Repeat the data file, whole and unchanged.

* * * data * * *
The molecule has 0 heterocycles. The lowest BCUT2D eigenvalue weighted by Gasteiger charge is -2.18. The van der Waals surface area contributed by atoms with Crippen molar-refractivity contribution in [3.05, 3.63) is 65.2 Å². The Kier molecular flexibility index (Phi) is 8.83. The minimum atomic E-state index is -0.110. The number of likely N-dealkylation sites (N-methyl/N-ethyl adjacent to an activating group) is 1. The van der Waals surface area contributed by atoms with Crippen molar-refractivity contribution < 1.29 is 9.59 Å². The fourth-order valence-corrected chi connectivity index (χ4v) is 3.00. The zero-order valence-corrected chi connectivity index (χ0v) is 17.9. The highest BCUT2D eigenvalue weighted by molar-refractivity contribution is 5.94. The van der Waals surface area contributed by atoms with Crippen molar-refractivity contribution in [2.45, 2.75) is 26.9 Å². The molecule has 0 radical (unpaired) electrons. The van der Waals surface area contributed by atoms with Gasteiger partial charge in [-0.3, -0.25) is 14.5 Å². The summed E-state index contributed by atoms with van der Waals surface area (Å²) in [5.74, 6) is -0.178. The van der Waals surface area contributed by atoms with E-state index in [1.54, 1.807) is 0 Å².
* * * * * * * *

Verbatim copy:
The molecule has 0 heterocycles. The lowest BCUT2D eigenvalue weighted by Gasteiger charge is -2.18. The van der Waals surface area contributed by atoms with Crippen molar-refractivity contribution in [3.05, 3.63) is 65.2 Å². The Kier molecular flexibility index (Phi) is 8.83. The minimum atomic E-state index is -0.110. The number of likely N-dealkylation sites (N-methyl/N-ethyl adjacent to an activating group) is 1. The van der Waals surface area contributed by atoms with Crippen molar-refractivity contribution < 1.29 is 9.59 Å². The fourth-order valence-corrected chi connectivity index (χ4v) is 3.00. The zero-order valence-corrected chi connectivity index (χ0v) is 17.9. The highest BCUT2D eigenvalue weighted by molar-refractivity contribution is 5.94. The van der Waals surface area contributed by atoms with Crippen molar-refractivity contribution in [2.45, 2.75) is 26.9 Å². The molecule has 0 radical (unpaired) electrons. The van der Waals surface area contributed by atoms with Gasteiger partial charge in [-0.3, -0.25) is 14.5 Å². The summed E-state index contributed by atoms with van der Waals surface area (Å²) in [5.74, 6) is -0.178. The van der Waals surface area contributed by atoms with E-state index in [1.54, 1.807) is 0 Å².